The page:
An estimated 6.8 million people in the United States are afflicted with GAD. They cannot stop worrying about issues such as health, money, family, work or school. Their degree of worry is typically out of proportion for the situation and daily life may become a constant state of worry, fear or dread.
There are various prescription medications designed to help people with GAD manage their anxiety, but some holistic and traditional experts say that practice of meditation can also help those with the disorder. Being in a meditative state is said to quiet an overactive mind, one of the traits of anxiety.
Meditation is a state of deep physical relaxation combined with acute mental alertness. It is likened to taking a nap, but you don’t fall asleep. Meditative practices can include silent, repetitive praying or chanting. Other techniques involve sitting and focusing on something that will hold your attention for five to 30 minutes. By progressively relaxing your body’s muscles with a word, calming music or an image, you will naturally cause your breathing to become slower and deeper as you relax.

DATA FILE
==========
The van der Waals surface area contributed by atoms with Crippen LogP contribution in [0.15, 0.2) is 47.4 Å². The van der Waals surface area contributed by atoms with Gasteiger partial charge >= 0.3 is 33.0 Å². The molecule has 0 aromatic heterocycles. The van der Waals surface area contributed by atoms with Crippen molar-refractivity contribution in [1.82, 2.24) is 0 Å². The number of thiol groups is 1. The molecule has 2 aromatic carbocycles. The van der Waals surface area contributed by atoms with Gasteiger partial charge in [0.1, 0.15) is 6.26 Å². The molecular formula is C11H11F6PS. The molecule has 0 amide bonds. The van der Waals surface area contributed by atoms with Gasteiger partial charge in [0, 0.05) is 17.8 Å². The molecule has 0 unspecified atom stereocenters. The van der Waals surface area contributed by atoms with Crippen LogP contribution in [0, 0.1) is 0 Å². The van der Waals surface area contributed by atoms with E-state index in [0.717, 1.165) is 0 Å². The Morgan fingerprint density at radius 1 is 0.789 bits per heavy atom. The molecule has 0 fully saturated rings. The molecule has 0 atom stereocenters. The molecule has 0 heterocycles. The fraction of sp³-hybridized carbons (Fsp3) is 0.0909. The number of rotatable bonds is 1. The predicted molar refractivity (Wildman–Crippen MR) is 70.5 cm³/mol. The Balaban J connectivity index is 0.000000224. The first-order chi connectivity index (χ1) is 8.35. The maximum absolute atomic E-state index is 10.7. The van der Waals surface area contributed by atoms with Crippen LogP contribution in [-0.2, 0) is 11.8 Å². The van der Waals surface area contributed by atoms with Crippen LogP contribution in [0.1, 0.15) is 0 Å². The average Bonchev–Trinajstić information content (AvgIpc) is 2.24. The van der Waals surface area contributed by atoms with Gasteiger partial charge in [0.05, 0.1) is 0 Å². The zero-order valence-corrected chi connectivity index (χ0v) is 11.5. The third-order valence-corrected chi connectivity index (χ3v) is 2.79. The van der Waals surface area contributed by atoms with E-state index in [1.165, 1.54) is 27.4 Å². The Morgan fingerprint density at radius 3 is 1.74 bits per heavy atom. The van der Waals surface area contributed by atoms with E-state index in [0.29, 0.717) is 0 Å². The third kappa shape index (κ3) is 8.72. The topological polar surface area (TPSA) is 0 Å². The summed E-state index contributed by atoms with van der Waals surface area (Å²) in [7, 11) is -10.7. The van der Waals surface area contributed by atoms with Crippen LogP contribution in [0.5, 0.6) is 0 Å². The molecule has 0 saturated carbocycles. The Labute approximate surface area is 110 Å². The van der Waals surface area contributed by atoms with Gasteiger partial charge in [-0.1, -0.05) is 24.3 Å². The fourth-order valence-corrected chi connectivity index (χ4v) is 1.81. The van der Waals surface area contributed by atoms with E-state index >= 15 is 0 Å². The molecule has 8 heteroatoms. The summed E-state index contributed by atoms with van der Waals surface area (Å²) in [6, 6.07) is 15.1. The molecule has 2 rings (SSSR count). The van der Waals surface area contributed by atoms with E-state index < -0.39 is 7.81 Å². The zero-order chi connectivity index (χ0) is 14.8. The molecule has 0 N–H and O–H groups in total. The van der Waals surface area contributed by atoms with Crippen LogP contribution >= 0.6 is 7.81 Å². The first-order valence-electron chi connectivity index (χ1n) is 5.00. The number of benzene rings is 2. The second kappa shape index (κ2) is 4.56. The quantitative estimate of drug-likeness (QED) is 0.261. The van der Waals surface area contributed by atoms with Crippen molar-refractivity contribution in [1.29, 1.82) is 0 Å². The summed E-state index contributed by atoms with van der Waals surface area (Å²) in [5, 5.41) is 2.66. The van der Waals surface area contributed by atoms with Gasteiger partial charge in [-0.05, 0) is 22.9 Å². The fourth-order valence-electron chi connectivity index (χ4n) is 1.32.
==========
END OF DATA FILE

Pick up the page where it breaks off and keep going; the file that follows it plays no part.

People with anxiety may shy away from meditation feeling that they are too restless to sit still. The good news is being able to center yourself through meditation is a skill that anyone can learn, once they have the intention and the experience of what it feels like.
Besides reducing anxiety, meditation is known to also help:
- Decrease respiratory rate, heart rate and elevated blood pressure
- Relieve muscle tension
- Causes stress hormones in the blood to drop
- Boost immunity
- Offer a more restful sleep
If you have a family history of anxiety, prolonged bouts with anxiety or have acute anxiety (panic attacks); you will likely need to see a physician for suggested treatment. Jamaica Hospital Medical Center’s Mental Health Center is centrally located and has convenient hours. To schedule an appointment, call 718-206-7071.
All content of this newsletter is intended for general information purposes only and is not intended or implied to be a substitute for professional medical advice, diagnosis or treatment. Please consult a medical professional before adopting any of the suggestions on this page. You must never disregard professional medical advice or delay seeking medical treatment based upon any content of this newsletter. PROMPTLY CONSULT YOUR PHYSICIAN OR CALL 911 IF YOU BELIEVE YOU HAVE A MEDICAL EMERGENCY.